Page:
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An open hardware license from the folks who brought you the web

Jul 8, 2011 — by LinuxDevices Staff — from the LinuxDevices Archive — views

CERN announced version 1.1 of its Open Hardware License (OHL), a legal framework “designed to facilitate knowledge exchange across the electronic design community. The license is intended to become for hardware what the GPL (General Public License) is for software, the organization says.

CERN (Organisation Européenne pour la Recherche Nucléaire — the European Organization for Nuclear Research) operates the world's largest particle physics laboratory. But the Geneva, Switzerland-based organization is also the place where, more than 20 years ago, Tim Berners-Lee invented the World Wide Web — ultimately facilitating information exchange on a scale that had never been imagined.

Now, at a time when tech giants seem to spend more time suing one another over patents than they do innovating, CERN is promoting a legal framework that will allow hardware designs to be shared, too. According to the organization, the OHL will protect designers from legal liability, provide a mechanism for them to get paid for their work, and allow anyone to commercialize the results.

Last March, CERN released an "alpha" version of the OHL (along with the pictured mascot), and version 1.1 was published on July 7.

It now "integrates feedback received from the community in order to follow generally accepted principles of the free and open source movements, and purports to make the CERN OHL even more easily usable by entities other than CERN," according to Myriam Ayass, the CERN legal adviser who is the license's principal author.

In a statement, CERN described the OHL as follows:

In the spirit of knowledge and technology dissemination, the CERN OHL was created to govern the use, copying, modification and distribution of hardware design documentation, and the manufacture and distribution of products. Hardware design documentation includes schematic diagrams, designs, circuit or circuit-board layouts, mechanical drawings, flow charts and descriptive texts, as well as other explanatory material.

Ayass added, "The concept of 'open-source hardware' or 'open hardware' is not yet as well known or widespread as the free software or open-source software concept. However, it shares the same principles: anyone should be able to see the source (the design documentation in case of hardware), study it, modify it and share it."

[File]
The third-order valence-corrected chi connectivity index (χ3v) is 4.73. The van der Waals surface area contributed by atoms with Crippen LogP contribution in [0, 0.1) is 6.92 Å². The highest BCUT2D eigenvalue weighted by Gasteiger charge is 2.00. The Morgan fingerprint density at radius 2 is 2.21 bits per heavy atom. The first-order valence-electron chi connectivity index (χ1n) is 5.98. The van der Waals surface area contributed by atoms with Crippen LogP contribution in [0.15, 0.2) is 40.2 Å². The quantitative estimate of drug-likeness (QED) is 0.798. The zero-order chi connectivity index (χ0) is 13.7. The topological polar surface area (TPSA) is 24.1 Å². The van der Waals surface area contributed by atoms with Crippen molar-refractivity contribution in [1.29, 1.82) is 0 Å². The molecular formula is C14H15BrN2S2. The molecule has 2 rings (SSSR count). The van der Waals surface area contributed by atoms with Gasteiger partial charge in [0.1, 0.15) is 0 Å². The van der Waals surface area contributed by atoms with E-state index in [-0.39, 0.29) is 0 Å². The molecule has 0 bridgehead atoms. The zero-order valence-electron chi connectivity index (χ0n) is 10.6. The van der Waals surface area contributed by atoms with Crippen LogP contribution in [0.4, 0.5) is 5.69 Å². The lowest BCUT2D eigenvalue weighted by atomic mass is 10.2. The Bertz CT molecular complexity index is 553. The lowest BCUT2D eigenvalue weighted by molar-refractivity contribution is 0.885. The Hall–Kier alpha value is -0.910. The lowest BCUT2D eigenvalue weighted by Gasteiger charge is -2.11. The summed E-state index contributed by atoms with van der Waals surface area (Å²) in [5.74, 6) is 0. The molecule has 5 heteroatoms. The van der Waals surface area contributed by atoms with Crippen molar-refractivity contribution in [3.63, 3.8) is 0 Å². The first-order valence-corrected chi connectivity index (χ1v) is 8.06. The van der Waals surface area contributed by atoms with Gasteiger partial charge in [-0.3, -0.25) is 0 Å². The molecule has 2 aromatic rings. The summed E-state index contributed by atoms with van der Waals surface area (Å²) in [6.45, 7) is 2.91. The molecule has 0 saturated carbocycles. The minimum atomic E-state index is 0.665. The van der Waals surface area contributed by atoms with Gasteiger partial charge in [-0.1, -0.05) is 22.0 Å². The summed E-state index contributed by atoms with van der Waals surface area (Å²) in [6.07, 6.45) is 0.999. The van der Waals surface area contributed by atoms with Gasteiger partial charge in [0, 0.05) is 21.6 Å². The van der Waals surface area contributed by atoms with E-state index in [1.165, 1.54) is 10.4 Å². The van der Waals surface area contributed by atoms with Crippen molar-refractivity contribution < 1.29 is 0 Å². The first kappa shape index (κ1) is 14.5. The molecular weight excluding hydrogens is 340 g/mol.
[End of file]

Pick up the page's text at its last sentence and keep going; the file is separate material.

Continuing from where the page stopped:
The OHL is related to another CERN project known as the Open Hardware Repository (OHR), described as a "place on the web where electronics designers can collaborate on open-hardware designs." It's said the OHR already hosts more than 40 projects from institutes that include CERN and the University of Cape Town.

One sample project is White Rabbit, aimed at creating an Ethernet switch that provides precision timing. The aim is to be able to synchronize more than 1000 nodes with sub-ns accuracy over fiber and copper lengths of up to 10km (about six miles), according to an OHR web page.

Javier Serrano (right), a CERN engineer who is described as the founder of the OHR, wrote last month in the CERN Courier that "The drive towards open hardware was largely motivated by well meaning envy of our colleagues who develop Linux device drivers. They are part of a very large community of competent designers who share their knowledge and time in order to come up with the best possible operating system … We wanted that, and found out that there was no intrinsic reason why hardware development should be any different."

As noted in a July 8 article by Ars Technica's Ryan Paul, the OHL isn't the first-ever open hardware license. For example, the Tucson Amateur Packet Radio group created one in 2007. Also relevant is the Open Hardware Summit's Open Hardware Definition 1.0, released last February.

Further information

The full text of the OHL, version 1.1, may be found on the CERN website. Details of an open hardware workshop to be held Oct. 9 in Grenoble, France (during the the 13th International Conference on Accelerator and Large Experimental Physics Control Systems) can be found here.

Jonathan Angel can be reached at [email protected] and followed at

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